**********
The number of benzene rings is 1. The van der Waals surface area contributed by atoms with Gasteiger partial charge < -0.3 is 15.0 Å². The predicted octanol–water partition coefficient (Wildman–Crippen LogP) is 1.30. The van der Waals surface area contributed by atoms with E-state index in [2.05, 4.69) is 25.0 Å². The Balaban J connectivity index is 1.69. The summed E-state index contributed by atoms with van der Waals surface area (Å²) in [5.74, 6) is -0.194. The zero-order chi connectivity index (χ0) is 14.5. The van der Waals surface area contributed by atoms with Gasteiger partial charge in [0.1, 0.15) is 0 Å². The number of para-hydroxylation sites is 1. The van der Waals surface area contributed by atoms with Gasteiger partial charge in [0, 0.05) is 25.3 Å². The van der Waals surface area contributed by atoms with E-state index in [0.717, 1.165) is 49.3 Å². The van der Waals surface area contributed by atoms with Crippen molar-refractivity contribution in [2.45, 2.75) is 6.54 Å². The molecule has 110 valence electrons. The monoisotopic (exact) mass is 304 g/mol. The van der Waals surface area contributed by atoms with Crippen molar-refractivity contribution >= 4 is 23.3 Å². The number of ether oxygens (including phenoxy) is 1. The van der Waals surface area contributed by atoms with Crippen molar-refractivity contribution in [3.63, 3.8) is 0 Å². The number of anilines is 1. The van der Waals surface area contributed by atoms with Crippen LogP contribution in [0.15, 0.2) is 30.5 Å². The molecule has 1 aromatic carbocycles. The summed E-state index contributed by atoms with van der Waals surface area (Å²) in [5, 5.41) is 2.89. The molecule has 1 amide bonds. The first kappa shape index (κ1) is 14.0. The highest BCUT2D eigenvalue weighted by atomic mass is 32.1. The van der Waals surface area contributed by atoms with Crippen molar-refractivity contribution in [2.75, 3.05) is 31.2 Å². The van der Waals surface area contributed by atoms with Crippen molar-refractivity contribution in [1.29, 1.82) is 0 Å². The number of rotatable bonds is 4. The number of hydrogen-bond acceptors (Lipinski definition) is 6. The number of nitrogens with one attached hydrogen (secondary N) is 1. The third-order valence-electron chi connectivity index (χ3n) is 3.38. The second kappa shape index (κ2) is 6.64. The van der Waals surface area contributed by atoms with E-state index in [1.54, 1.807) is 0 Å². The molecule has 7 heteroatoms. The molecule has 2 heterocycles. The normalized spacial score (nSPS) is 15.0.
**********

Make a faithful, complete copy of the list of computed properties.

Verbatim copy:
The number of benzene rings is 1. The van der Waals surface area contributed by atoms with Gasteiger partial charge < -0.3 is 15.0 Å². The predicted octanol–water partition coefficient (Wildman–Crippen LogP) is 1.30. The van der Waals surface area contributed by atoms with E-state index in [2.05, 4.69) is 25.0 Å². The Balaban J connectivity index is 1.69. The summed E-state index contributed by atoms with van der Waals surface area (Å²) in [5.74, 6) is -0.194. The zero-order chi connectivity index (χ0) is 14.5. The van der Waals surface area contributed by atoms with Gasteiger partial charge in [0.1, 0.15) is 0 Å². The number of para-hydroxylation sites is 1. The van der Waals surface area contributed by atoms with Gasteiger partial charge in [0, 0.05) is 25.3 Å². The van der Waals surface area contributed by atoms with E-state index in [0.717, 1.165) is 49.3 Å². The van der Waals surface area contributed by atoms with Crippen molar-refractivity contribution in [2.45, 2.75) is 6.54 Å². The molecule has 110 valence electrons. The monoisotopic (exact) mass is 304 g/mol. The van der Waals surface area contributed by atoms with Crippen molar-refractivity contribution >= 4 is 23.3 Å². The number of ether oxygens (including phenoxy) is 1. The van der Waals surface area contributed by atoms with Crippen molar-refractivity contribution in [3.63, 3.8) is 0 Å². The number of anilines is 1. The van der Waals surface area contributed by atoms with Crippen LogP contribution in [0.15, 0.2) is 30.5 Å². The molecule has 1 aromatic carbocycles. The summed E-state index contributed by atoms with van der Waals surface area (Å²) in [5, 5.41) is 2.89. The molecule has 1 amide bonds. The first kappa shape index (κ1) is 14.0. The highest BCUT2D eigenvalue weighted by atomic mass is 32.1. The van der Waals surface area contributed by atoms with Crippen molar-refractivity contribution in [2.75, 3.05) is 31.2 Å². The van der Waals surface area contributed by atoms with Crippen molar-refractivity contribution in [1.29, 1.82) is 0 Å². The number of rotatable bonds is 4. The number of hydrogen-bond acceptors (Lipinski definition) is 6. The number of nitrogens with one attached hydrogen (secondary N) is 1. The third-order valence-electron chi connectivity index (χ3n) is 3.38. The second kappa shape index (κ2) is 6.64. The van der Waals surface area contributed by atoms with E-state index in [1.54, 1.807) is 0 Å². The molecule has 7 heteroatoms. The molecule has 2 heterocycles. The normalized spacial score (nSPS) is 15.0.